Love Themes For The Underground, The Establishment & Other Sub Cultures Not Yet Known

Trombonist and proprietor of Hip Bone Music Michael Davis has been running his excellent Bone-to-Pick interview series for a while now. A little over a year ago, Davis featured the incomparable trombonist Bill Watrous. Watrous, who is full of stories, observations, and the occasional joke*, is a natural for this sort of thing, and that makes the interview fun to watch.

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How Long Has This Been Going On?

*The Carl Fontana Joke

Watch the entire interview if you haven’t already, but for the joke as told by Carl Fontana to Watrous, check out 32 minutes 13 seconds.

When recalling his earliest — and fairly obscure — LP solo recordings, Bill mentions one whose title seems to be a 60s zeitgeist send-up: Love Themes For The Underground, The Establishment & Other Sub Cultures Not Yet Known. Watrous remembers the arranger Walter Raim talked him into the project when he was in New York City doing other recording work. Love Themes For The Underground, The Establishment & Other Sub Cultures Not Yet Known had interesting instrumentation in addition to Watrous’s trombone, consisting of string quartet, vibes, guitar, bass, and drums, plus voices. “I still have a copy of this. You can’t get these anywhere,” says Watrous.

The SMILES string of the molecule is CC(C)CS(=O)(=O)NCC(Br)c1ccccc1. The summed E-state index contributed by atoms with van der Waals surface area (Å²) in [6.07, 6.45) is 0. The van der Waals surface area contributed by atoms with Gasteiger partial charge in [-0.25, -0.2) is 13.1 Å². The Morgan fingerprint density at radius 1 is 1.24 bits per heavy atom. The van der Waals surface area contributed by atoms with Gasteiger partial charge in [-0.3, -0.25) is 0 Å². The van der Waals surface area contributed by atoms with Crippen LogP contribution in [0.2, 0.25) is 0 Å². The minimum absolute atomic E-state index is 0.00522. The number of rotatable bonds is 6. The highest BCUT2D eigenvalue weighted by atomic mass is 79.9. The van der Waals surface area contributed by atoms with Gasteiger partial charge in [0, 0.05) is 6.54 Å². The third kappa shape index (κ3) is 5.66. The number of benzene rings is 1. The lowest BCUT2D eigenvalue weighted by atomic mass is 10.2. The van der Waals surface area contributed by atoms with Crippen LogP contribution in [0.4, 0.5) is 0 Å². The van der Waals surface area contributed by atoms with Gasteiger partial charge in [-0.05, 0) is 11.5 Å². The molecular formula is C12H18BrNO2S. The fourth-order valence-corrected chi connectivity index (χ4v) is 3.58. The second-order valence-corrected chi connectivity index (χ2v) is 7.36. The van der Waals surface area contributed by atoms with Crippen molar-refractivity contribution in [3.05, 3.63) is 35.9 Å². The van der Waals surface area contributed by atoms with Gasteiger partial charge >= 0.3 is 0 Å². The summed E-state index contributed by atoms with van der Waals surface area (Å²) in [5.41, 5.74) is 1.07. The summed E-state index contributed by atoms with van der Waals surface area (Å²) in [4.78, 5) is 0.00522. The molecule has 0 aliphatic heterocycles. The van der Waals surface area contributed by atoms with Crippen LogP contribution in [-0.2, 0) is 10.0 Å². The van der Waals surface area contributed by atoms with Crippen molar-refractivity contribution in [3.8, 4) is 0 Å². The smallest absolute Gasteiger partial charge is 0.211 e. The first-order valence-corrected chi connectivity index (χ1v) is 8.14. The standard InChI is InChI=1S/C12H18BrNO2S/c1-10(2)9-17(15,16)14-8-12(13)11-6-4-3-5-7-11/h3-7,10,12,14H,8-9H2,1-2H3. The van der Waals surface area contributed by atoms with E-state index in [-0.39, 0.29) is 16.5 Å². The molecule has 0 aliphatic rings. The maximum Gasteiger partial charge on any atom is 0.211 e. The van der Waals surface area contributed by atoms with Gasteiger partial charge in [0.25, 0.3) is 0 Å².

Well, over at my favorite used record store, Hymies, I did find a copy of, you know, Love Themes For The Underground, The Establishment & Other Sub Cultures Not Yet Known. It was recorded in 1969 for MTA Records in New York (not to be confused with the current label of that name). Despite the high concept title, the recording is a standards outing with Aquarius (from the 1967 musical Hair) added in. (Also, did Aquarius ever really become a standard?) To be sure, it’s easy listening, but as the liner notes mention, using a string quartet — as opposed to a huge string section — changes up the usual “easy listening” texture. The arrangements are interesting — the tracks on this LP could have easily been used for Mad Men music cues.

“Bone Masters” with Paul the Trombonist

Trombonist Paul Nowell seems to exist in the weird intersection of trombone playing, education, clowning, employing a large stuffed banana as a sidekick, and constantly repeating a joke about tuna fish, tuning, or something like that.

Possibly the most edifying of Nowell’s various forays on the internet is his recurring YouTube show called Bone Masters, in which he plays host to the trombone-famous. Through the magic of green screen, Bone Masters is often set against a pleasant tropical or nature scene, the pleasantness of which is possibly destroyed by all the tromboning (of course, that’s a matter of opinion). While the guests relate important playing techniques and insights, Paul asks the pertinent questions. Below is a sampling of some of the episodes. You can see them all at Paul’s YouTube channel.

With Bill Watrous:

With Bob McChesney:

With Alan Kaplan:

Larry McCabe: Irish American

Larry McCabe: Irish AmericanOut of musicians I get to perform with on a regular basis, one of the most special is fellow trombonist Larry McCabe. He probably wouldn’t object to being called, first and foremost, a wailer of the blues on the slide instrument. But, it’s important to note that while the blues informs almost everything he plays, there’s a lot more to Larry’s musical sensibilities than the blues alone. Just one of those sensibilities involves a love for the music of his Irish ancestors. So, it isn’t too surprising that his latest set of recordings is titled Irish American. The other influences? Well, I’d just check the music out.